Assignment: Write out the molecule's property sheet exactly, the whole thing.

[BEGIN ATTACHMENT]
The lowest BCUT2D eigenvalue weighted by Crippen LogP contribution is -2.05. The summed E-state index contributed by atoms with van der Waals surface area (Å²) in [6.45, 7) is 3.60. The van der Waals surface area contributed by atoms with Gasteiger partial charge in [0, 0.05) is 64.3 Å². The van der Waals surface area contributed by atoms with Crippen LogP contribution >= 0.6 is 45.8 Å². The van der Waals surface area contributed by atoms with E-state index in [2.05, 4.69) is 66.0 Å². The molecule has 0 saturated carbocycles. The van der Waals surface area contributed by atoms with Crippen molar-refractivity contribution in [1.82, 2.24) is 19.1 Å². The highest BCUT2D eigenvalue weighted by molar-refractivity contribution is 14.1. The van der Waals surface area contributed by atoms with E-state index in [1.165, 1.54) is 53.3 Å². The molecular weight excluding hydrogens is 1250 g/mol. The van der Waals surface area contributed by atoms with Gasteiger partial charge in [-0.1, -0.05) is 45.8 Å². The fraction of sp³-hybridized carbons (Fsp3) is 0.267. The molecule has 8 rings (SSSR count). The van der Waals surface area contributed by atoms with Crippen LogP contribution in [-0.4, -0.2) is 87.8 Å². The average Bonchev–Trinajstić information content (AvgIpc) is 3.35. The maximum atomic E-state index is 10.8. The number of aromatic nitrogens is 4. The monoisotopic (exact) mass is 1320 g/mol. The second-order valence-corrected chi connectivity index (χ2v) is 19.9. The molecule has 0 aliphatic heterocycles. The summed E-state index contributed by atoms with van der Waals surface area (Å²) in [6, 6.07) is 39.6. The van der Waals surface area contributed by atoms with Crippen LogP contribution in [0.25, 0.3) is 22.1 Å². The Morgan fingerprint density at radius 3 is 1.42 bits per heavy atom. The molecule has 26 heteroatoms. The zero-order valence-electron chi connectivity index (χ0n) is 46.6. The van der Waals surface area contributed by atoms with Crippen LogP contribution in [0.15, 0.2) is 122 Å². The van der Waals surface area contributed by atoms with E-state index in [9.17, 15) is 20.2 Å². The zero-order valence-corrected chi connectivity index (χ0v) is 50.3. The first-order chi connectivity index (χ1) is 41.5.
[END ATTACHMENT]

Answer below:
The lowest BCUT2D eigenvalue weighted by Crippen LogP contribution is -2.05. The summed E-state index contributed by atoms with van der Waals surface area (Å²) in [6.45, 7) is 3.60. The van der Waals surface area contributed by atoms with Gasteiger partial charge in [0, 0.05) is 64.3 Å². The van der Waals surface area contributed by atoms with Crippen LogP contribution >= 0.6 is 45.8 Å². The van der Waals surface area contributed by atoms with E-state index in [2.05, 4.69) is 66.0 Å². The molecule has 0 saturated carbocycles. The van der Waals surface area contributed by atoms with Crippen molar-refractivity contribution in [1.82, 2.24) is 19.1 Å². The highest BCUT2D eigenvalue weighted by molar-refractivity contribution is 14.1. The van der Waals surface area contributed by atoms with E-state index in [1.165, 1.54) is 53.3 Å². The molecular weight excluding hydrogens is 1250 g/mol. The van der Waals surface area contributed by atoms with Gasteiger partial charge in [-0.1, -0.05) is 45.8 Å². The fraction of sp³-hybridized carbons (Fsp3) is 0.267. The molecule has 8 rings (SSSR count). The van der Waals surface area contributed by atoms with Crippen LogP contribution in [-0.4, -0.2) is 87.8 Å². The average Bonchev–Trinajstić information content (AvgIpc) is 3.35. The maximum atomic E-state index is 10.8. The number of aromatic nitrogens is 4. The monoisotopic (exact) mass is 1320 g/mol. The second-order valence-corrected chi connectivity index (χ2v) is 19.9. The molecule has 0 aliphatic heterocycles. The summed E-state index contributed by atoms with van der Waals surface area (Å²) in [6, 6.07) is 39.6. The van der Waals surface area contributed by atoms with Crippen LogP contribution in [0.25, 0.3) is 22.1 Å². The Morgan fingerprint density at radius 3 is 1.42 bits per heavy atom. The molecule has 26 heteroatoms. The zero-order valence-electron chi connectivity index (χ0n) is 46.6. The van der Waals surface area contributed by atoms with Crippen LogP contribution in [0.15, 0.2) is 122 Å². The van der Waals surface area contributed by atoms with E-state index in [9.17, 15) is 20.2 Å². The zero-order valence-corrected chi connectivity index (χ0v) is 50.3. The first-order chi connectivity index (χ1) is 41.5.